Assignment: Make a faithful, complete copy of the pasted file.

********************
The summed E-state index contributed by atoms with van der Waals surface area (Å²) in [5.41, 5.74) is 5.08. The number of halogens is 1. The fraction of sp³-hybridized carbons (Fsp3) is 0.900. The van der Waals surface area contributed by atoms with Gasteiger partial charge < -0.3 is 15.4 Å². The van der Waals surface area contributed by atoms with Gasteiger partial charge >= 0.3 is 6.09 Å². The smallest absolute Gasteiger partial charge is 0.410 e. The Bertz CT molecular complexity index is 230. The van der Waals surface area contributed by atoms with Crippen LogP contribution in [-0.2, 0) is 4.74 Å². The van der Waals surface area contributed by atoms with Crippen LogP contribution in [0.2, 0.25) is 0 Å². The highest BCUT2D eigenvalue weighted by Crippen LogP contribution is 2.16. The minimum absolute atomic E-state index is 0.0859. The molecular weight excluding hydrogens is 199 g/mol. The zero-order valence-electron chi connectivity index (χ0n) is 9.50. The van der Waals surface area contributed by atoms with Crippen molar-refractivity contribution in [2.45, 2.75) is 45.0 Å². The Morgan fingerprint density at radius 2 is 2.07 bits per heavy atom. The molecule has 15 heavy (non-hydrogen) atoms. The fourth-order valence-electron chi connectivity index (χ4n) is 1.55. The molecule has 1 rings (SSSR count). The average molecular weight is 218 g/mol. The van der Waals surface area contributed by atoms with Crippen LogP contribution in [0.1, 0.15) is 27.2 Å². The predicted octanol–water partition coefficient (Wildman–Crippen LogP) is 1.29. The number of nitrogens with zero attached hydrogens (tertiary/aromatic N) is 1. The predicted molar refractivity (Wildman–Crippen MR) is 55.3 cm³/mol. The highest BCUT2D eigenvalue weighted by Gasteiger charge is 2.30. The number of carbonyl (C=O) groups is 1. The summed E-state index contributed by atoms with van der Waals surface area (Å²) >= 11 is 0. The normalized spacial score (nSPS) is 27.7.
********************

The summed E-state index contributed by atoms with van der Waals surface area (Å²) in [5.41, 5.74) is 5.08. The number of halogens is 1. The fraction of sp³-hybridized carbons (Fsp3) is 0.900. The van der Waals surface area contributed by atoms with Gasteiger partial charge < -0.3 is 15.4 Å². The van der Waals surface area contributed by atoms with Gasteiger partial charge >= 0.3 is 6.09 Å². The smallest absolute Gasteiger partial charge is 0.410 e. The Bertz CT molecular complexity index is 230. The van der Waals surface area contributed by atoms with Crippen LogP contribution in [-0.2, 0) is 4.74 Å². The van der Waals surface area contributed by atoms with Crippen LogP contribution in [0.2, 0.25) is 0 Å². The highest BCUT2D eigenvalue weighted by Crippen LogP contribution is 2.16. The minimum absolute atomic E-state index is 0.0859. The molecular weight excluding hydrogens is 199 g/mol. The zero-order valence-electron chi connectivity index (χ0n) is 9.50. The van der Waals surface area contributed by atoms with Crippen molar-refractivity contribution in [2.45, 2.75) is 45.0 Å². The Morgan fingerprint density at radius 2 is 2.07 bits per heavy atom. The molecule has 15 heavy (non-hydrogen) atoms. The fourth-order valence-electron chi connectivity index (χ4n) is 1.55. The molecule has 1 rings (SSSR count). The average molecular weight is 218 g/mol. The van der Waals surface area contributed by atoms with Crippen LogP contribution in [0.1, 0.15) is 27.2 Å². The predicted octanol–water partition coefficient (Wildman–Crippen LogP) is 1.29. The number of nitrogens with zero attached hydrogens (tertiary/aromatic N) is 1. The predicted molar refractivity (Wildman–Crippen MR) is 55.3 cm³/mol. The highest BCUT2D eigenvalue weighted by Gasteiger charge is 2.30. The number of carbonyl (C=O) groups is 1. The summed E-state index contributed by atoms with van der Waals surface area (Å²) >= 11 is 0. The normalized spacial score (nSPS) is 27.7.